Horse Stomach Ulcers - What You Need to Know
Horse Stomach Ulcers - Treatment and Prevention
Studies reveal that all horses are at risk of developing horse stomach ulcers or equine gastric ulcers at some point in their lives.
The condition involves an ulceration of the oesophageal, gastric or duodenal mucosa. Horse stomach ulcers are particularly rife in performance horses with studies revealing them present in over 70% of the population.
See below for the most common causes of equine ulcers as well as a guide on the prevention and treatment of this painful, common condition.
Diet is a Major Contributor
More often than not, a combination of the following factors increase the chance of a horse developing ulcers:
- Low roughage intake
- Withholding feeding for a long period
- Training on an empty stomach
- Stress (including physical and behavioural stress)
Prevention makes for Good Management
Ideally the prevention of ulcers is much better than treating them. It’s important, especially for the performance horse, to encourage better digestive health.
Here are our top tips on how to prevent your beloved horse from developing ulcers. While they don't guarantee ulcers won't form, if you follow these tips, it's certainly a good start:
- Providing as much turnout as possible with other horses
- Offering forage (quality hay or grass) continuously around the clock
- Feeding alfalfa, which is shown to help buffer stomach acids
- Reducing grain-based feed intake
- Providing fats as a source of energy/calories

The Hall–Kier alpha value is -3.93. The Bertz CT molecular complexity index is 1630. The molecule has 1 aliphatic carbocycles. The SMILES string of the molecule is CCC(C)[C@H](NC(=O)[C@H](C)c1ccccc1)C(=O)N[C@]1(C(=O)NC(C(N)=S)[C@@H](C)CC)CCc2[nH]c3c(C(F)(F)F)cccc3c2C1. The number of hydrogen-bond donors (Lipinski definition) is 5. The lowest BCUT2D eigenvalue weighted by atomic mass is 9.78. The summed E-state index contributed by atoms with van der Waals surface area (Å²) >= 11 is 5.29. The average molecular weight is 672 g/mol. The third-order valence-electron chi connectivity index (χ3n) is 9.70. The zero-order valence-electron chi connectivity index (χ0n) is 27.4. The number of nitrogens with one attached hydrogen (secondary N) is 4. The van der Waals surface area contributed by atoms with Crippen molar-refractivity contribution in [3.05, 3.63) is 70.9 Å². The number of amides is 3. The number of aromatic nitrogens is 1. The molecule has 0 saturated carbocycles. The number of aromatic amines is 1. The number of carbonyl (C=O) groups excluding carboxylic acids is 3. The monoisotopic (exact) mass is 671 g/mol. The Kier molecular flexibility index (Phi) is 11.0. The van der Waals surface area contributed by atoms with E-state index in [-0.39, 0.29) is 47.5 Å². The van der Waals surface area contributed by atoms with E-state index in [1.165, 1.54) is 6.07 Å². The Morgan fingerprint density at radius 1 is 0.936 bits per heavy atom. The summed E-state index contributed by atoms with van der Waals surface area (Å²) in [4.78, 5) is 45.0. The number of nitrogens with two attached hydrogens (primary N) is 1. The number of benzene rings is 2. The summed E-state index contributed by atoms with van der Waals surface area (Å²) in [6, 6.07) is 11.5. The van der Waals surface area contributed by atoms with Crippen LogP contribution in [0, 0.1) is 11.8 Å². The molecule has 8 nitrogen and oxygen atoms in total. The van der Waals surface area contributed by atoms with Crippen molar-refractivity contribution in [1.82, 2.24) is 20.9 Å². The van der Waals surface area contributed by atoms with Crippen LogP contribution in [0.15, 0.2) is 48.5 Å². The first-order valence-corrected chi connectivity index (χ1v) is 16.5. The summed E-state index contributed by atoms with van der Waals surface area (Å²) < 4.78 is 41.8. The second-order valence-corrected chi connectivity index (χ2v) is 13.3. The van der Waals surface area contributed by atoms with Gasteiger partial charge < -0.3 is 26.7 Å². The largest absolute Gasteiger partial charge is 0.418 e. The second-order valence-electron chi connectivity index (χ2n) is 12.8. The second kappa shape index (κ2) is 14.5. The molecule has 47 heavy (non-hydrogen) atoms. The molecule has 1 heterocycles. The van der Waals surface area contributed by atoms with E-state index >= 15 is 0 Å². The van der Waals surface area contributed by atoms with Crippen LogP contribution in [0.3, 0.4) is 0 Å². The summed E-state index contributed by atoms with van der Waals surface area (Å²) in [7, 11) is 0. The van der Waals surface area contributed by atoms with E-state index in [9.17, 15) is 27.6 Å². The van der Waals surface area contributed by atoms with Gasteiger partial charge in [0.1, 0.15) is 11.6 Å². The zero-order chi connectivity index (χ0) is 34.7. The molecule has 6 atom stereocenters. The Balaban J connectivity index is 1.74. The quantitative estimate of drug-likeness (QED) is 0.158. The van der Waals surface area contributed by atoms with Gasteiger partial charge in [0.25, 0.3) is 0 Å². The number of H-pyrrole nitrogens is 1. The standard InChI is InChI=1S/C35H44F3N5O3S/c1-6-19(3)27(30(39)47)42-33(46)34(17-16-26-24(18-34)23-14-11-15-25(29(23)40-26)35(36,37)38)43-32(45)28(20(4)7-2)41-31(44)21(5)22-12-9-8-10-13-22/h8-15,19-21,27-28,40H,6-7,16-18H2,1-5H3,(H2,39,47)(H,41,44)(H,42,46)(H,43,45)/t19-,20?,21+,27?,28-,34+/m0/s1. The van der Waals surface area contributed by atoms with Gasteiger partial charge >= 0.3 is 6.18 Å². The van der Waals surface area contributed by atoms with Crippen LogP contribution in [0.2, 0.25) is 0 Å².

- Feeding multiple small meals throughout the day
- Mixing chaff with grain meals to increase chewing and slow intake
- Using hay nets or slow feeders to increase chewing and slow intake
- Feeding beet pulp, a complex carbohydrate metabolized in the hindgut, for higher caloric needs
How to detect horse stomach ulcers
Currently the only way to accurately confirm ulcers are present in a horse is by having a vet perform Esophagogastroscopy also know as Gastroscopy. It is usually administered by depriving the horse of food for at least 12 hours and can be quite stressful.
You can now get a good indication (without the stress) with this acupressure technique or treat your horse with a trial dose to see if symptoms subside.
How to Treat Horse Ulcers once they've been confirmed
Most vets will prescribe some combination of the following:
- Omeprazole to suppress production of gastric acid and give the tissue time to heal and prompt the horse to eat (further suppressing the effect of excess stomach acid). An excellent option that is very affordable is Abler's AbPrazole and AbPrazole Plus, which are easy to use, once a day treatments available in paste, tablet and granule form.
- A high-roughage, low-concentrate diet
- Removal of horse from heavy work or competition schedule.
- Antibiotics, because bacteria may be a cause
- A nutritional digestive supplement to support healthy gut structure and function, especially of the hindgut while suppressing stomach acids
- Mucosal protectants, such as sulcrafate or pectin-lecithin. These are recommended for use along with omeprazole to aid healing in glandular ulceration.
To find out more about medication for equine ulcers - and where you can get these medications online without a prescription - visit this page.